Tommy Tomlinson: How I Write

"It was almost 30 years of being a journalist until I felt comfortable pitching books."

Tommy Tomlinson
Tommy Tomlinson. Photo by Jeff Cravotta

Acclaimed writer Tommy Tomlinson has an impressive array of credentials: a columnist for the Charlotte Observer for more than 20 years, a Pulitzer Prize finalist (in commentary), a sportswriter, magazine contributor, and a Harvard Nieman Fellow. Tomlinson has a gifted sense of storytelling. Across a wide range of subject matter, his work grabs you – better still, it connects with you.

Now Tomlinson is using his skills to tell own story. In his new memoir, The Elephant in the Room: One Fat Man’s Quest to Get Smaller in a Growing America, Tomlinson explores his longtime struggle with weight in the context of modern American culture, in a work that best-selling author Curtis Sittenfeld called “genuinely unputdownable.”

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Transitioning into writing a book

Over the years I’ve written longer magazine pieces that were 6,000-7,000 words. But the book is about 70,000 words. That’s still fairly short for a book but was equal to 10 of the longest things I’ve ever done. It was a little daunting. If I sat down every morning and thought, “I have to write a book,” I’d never get anywhere. So I thought of it in smaller sections. Thinking about as smaller, manageable chunks was the only way to get my arms around it.

Structure

I knew I was going to try to lose weight over a year, so that was an obvious structure. Twelve months and 12 chapters, with mini-chapters about what it was like for me each month. As I worked on it, I thought of topical things that I could split into their own sections, and those sections became their own chapters. I had a whiteboard and would look at it every so often and then rearrange things. I knew the mini-chapters had to be each month, but the other chapters could be changed to fit the narrative in the best way.

“It was almost 30 years of being a journalist until I felt comfortable pitching books.”

Memory and/or notes

For the last 10 years, I’ve carried around a small notebook. Each one has a month or two worth of notes. Having 60-70 of these was hugely helpful for the recent past, for seeing how I felt at the moment when things happened. I also did some interviewing of my friends and family members, by sending them some questions. Things like, “Do you guys talk about my weight?” I did sit-down interviews with my mom and my wife. I had a lot of vivid memories, but whenever possible, I’d check it out further.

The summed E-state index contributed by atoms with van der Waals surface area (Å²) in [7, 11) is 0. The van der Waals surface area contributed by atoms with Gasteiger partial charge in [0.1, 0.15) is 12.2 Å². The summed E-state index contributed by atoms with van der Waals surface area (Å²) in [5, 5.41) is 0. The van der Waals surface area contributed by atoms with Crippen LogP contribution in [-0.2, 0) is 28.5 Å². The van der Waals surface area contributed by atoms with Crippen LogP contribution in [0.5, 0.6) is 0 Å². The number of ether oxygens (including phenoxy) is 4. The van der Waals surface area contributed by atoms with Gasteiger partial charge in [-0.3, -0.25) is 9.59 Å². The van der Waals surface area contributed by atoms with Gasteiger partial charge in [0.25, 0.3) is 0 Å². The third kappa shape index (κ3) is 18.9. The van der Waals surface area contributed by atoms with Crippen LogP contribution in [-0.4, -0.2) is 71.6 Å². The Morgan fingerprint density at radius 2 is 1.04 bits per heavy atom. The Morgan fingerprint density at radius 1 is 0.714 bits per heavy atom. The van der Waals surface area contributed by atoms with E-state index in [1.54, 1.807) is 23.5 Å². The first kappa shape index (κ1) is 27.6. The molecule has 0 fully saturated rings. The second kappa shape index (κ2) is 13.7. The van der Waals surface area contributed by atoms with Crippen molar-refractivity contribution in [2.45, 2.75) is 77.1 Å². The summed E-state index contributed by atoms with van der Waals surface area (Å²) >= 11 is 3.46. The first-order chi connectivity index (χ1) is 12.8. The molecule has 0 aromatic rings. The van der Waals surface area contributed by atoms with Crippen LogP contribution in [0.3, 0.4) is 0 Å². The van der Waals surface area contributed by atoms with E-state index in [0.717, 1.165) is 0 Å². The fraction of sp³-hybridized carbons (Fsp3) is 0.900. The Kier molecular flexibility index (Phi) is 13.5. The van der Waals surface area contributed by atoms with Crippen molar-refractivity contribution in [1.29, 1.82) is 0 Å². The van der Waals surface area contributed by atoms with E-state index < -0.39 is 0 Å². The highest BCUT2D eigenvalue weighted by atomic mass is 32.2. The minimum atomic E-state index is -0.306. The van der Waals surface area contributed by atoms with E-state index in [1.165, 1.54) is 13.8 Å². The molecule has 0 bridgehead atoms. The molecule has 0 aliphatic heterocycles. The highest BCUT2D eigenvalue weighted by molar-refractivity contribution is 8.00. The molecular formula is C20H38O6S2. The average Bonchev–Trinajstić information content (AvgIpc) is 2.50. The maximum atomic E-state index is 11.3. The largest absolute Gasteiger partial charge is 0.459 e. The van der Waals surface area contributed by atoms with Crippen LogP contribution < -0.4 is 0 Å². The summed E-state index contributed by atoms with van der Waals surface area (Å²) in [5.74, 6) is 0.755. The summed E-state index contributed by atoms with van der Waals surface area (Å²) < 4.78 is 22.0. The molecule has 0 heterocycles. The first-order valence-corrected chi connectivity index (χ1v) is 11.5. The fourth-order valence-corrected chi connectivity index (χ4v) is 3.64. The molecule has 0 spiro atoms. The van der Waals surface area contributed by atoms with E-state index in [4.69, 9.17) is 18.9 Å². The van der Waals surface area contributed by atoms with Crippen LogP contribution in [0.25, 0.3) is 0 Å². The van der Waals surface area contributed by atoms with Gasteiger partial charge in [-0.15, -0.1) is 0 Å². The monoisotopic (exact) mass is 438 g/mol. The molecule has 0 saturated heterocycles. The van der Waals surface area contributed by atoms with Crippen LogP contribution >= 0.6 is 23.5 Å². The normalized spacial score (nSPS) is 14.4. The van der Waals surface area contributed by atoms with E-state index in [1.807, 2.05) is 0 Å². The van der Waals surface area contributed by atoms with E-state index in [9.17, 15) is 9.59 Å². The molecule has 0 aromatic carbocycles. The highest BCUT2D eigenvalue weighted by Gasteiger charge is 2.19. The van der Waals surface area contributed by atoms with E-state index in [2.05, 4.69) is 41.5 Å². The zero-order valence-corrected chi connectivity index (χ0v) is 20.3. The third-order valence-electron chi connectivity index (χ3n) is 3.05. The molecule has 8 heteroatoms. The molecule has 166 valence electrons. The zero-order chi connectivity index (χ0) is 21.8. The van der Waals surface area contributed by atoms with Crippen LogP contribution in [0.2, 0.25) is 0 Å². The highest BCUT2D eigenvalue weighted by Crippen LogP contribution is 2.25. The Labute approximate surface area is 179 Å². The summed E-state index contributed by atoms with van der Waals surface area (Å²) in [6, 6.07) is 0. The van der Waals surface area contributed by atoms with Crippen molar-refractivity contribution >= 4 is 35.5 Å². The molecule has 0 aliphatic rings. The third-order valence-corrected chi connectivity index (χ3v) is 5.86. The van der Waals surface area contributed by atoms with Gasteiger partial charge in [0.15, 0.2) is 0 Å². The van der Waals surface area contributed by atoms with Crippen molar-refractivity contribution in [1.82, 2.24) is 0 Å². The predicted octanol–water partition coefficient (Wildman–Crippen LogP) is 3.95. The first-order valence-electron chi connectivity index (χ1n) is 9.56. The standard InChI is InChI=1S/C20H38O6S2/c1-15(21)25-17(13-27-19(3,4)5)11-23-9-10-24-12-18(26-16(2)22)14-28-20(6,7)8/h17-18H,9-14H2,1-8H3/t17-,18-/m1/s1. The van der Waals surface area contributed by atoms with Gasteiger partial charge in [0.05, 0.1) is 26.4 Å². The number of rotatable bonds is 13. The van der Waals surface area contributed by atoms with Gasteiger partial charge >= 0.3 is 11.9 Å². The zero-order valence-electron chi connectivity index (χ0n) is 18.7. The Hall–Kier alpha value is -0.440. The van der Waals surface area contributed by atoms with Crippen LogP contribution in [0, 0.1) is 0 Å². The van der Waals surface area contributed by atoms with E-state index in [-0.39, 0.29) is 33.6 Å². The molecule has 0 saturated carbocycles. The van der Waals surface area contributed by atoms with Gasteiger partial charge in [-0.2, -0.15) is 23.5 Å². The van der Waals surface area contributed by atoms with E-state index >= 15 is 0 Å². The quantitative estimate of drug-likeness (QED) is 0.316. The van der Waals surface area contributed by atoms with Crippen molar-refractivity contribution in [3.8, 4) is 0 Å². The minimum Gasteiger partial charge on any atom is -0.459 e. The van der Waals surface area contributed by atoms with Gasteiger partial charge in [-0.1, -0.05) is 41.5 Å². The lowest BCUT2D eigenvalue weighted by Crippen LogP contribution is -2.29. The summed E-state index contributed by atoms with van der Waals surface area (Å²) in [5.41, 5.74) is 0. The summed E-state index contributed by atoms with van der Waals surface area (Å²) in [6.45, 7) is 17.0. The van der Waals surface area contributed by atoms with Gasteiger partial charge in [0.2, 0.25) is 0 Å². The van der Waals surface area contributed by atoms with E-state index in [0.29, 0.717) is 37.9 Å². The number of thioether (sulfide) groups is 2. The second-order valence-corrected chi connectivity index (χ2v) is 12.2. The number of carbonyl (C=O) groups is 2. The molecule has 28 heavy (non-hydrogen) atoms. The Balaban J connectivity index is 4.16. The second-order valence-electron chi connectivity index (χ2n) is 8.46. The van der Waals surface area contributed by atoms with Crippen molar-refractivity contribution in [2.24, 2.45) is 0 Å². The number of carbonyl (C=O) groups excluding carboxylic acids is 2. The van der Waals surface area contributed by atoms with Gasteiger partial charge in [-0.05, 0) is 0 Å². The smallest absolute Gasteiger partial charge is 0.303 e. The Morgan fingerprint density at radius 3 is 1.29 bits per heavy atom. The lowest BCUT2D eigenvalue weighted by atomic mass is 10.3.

Getting very personal

This was by the far the most personal thing I’ve written. When I first turned the book in, the feedback from my editor and agent was good, but they both said to dig a little deeper. I took a deep breath and dove deeper. I used the same standard I use with anything I write – what details help tell the story and what doesn’t. One thing that worried me was my family’s reaction and my wife’s reaction. So I showed her and my family ahead of time, first for accuracy and second for anything in tone or detail that they felt shouldn’t be there.

From idea to published book

The first email with my agent was in 2006. I sent him a bunch of book ideas that were terrible. Then I sent him some ideas that he liked. From those, I did four book proposals that didn’t make it to a book. He would say, “This is a good idea, but I can’t sell it.” Publishers have to feel strongly that a book will sell before committing to it. It was almost 30 years of being a journalist until I felt comfortable pitching books. Then it was eight years to get a contract and four years to get the book. It took a long time to get here.

 

Allison Futterman is a freelance writer based in Charlotte, North Carolina.

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